Alcohol advertising feeds kids a big lie

By Dr. Jason Eberhart-Phillips -
Sacramento Bee

May 3, 2007

Ask the teens and pre-teens in your house about their favorite television commercials, and chances are good that they will mention at least one ad for beer or other alcoholic drinks.

Many of the 250,000 alcohol ads shown on TV each year feature what most 10- to 17-year-olds like best in commercials: humor and music. It's no wonder that after every Super Bowl, polls show viewers younger than 17 prefer commercials for beer to any other product.

The alcohol industry has certainly done a good job in entertaining our kids, but a new report from the U.S. surgeon general suggests that the forceful marketing of alcohol today also may be fueling an epidemic of binge drinking among American adolescents.

The evidence that many young people are drinking too much is everywhere, from vandalism in a park near you, to the assaults investigated by local police, to the obituaries in this newspaper. Every day, three teens in the United States die from drinking and driving, and at least six more die from other alcohol-related causes.

Unlike adults, most kids drink to get drunk. Binge drinking -- having five or more drinks on one occasion -- affects one in five youths ages 12 to 20. Alcohol far exceeds marijuana, tobacco or any other substance as the drug of choice among America's youths today.

Adolescence is a time of life marked by increased risk-taking, sensation-seeking and downright erratic behavior in the best circumstances. For some young people, alcohol can have a special allure during this period. But as the surgeon general report indicates, "This attraction occurs at the very time adolescents may not be fully prepared to anticipate all the effects of drinking alcohol."

Those effects include dramatically increased risks of academic failure, unprotected sexual activity, illicit drug use and permanent insults to the developing brain. Underage drinking also affects nondrinkers who are exposed to violence, property destruction and unruly behavior. Underage alcohol abuse costs the U.S. economy at least $53 billion each year. Now evidence is starting to mount that the widespread advertising of alcohol is partly to blame. Such marketing -- thought to cost $5 billion or more each year -- may promote a positive perception of alcohol in ways that affirm an adolescent's decision to drink.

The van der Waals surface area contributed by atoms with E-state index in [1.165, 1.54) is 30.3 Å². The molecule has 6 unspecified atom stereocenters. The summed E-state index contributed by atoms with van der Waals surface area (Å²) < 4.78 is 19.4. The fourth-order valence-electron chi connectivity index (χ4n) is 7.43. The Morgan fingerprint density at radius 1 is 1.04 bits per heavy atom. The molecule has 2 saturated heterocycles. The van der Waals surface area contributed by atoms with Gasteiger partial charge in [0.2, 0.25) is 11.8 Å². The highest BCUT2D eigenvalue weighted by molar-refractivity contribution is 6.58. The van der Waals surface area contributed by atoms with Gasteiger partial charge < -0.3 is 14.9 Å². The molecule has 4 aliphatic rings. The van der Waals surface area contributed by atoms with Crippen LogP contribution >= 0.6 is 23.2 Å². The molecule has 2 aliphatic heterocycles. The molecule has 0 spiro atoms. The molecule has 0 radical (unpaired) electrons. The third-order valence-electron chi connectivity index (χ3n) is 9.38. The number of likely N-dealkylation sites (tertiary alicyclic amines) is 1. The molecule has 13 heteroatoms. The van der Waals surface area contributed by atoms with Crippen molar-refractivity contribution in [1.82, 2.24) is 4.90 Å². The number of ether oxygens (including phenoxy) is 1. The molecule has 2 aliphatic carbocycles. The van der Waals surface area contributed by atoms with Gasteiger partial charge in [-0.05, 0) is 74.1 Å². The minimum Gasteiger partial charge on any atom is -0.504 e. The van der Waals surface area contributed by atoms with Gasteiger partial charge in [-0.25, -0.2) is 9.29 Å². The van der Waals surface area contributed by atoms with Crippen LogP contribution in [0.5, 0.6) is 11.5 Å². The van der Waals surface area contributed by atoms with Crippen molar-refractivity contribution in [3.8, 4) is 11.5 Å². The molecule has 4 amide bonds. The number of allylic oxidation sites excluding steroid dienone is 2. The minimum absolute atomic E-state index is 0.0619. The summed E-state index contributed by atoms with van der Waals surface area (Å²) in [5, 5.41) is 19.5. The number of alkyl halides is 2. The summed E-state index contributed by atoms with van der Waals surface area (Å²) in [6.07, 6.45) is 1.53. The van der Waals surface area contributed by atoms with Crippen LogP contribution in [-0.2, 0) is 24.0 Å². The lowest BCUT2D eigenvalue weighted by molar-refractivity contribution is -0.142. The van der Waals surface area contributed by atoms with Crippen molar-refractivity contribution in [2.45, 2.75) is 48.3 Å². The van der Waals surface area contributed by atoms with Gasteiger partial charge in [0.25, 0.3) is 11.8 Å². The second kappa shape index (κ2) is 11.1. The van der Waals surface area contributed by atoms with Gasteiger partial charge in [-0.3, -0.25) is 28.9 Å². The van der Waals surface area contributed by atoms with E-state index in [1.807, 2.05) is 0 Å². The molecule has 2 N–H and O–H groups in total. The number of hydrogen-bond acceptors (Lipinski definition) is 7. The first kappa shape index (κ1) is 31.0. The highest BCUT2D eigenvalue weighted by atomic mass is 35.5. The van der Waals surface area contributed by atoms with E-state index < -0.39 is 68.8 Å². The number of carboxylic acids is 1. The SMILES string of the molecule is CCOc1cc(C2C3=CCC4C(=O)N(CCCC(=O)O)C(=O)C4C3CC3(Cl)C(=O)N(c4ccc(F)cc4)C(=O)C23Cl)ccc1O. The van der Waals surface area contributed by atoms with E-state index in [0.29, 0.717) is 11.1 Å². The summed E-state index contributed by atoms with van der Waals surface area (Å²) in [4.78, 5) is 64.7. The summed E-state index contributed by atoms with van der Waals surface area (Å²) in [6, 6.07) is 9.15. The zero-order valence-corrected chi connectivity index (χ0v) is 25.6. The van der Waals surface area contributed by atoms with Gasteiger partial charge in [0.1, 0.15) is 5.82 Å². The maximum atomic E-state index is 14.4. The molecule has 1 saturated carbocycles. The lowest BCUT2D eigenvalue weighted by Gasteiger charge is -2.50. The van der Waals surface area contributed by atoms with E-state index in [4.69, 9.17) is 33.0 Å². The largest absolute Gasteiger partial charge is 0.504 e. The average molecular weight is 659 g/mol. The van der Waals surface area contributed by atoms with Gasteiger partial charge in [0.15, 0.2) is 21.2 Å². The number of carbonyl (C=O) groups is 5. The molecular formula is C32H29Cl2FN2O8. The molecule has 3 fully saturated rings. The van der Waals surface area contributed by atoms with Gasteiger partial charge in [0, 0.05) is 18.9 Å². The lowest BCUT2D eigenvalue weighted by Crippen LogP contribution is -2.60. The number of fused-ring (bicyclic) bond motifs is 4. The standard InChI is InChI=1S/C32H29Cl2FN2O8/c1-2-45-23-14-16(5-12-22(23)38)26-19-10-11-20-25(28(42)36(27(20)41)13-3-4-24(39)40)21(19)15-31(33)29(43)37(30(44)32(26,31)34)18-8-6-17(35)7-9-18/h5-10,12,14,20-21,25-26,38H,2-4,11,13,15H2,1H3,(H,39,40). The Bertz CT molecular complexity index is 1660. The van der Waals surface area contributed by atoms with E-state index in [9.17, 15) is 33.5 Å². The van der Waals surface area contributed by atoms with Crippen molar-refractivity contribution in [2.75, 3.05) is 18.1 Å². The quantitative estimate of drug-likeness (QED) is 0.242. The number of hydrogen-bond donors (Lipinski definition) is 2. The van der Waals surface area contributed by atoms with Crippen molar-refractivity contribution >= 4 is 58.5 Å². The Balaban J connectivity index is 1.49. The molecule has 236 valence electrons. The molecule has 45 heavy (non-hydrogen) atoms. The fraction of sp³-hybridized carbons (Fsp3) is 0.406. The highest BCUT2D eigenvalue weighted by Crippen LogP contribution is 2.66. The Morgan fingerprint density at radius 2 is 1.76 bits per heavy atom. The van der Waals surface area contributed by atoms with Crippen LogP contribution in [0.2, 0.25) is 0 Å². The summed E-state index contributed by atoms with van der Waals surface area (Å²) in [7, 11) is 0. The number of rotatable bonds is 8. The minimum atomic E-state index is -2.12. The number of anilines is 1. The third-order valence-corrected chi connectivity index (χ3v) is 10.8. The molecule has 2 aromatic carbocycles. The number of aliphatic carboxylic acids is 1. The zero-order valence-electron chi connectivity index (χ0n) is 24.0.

One recent study of magazine ads shows that as a magazine's youth readership increases, so does the number of ads for beer and distilled spirits. For every million additional readers ages 12 to 19, beer advertising increases by 60 percent, while ads for distilled spirits rise by 30 percent.

Another study shows that drinking increases on average by 1 percent among youths for every alcohol commercial they view each month above the average number seen by their age group. That study also finds that young people drink 3 percent more for every dollar the alcohol industry spends per capita on advertising in local media markets.

For most parents of adolescents, none of this is surprising. A recent poll of more than 800 randomly selected parents of children ages 12 to 17 reports that 66 percent believe that exposure to alcohol advertising makes teens more likely to drink.

Alcohol advertising is feeding our youths a big lie. Tobacco advertising was banned from television in 1971 for the protection of children. Parents are right to ask when our policy makers will take meaningful action to limit the appalling marketing of alcohol to kids.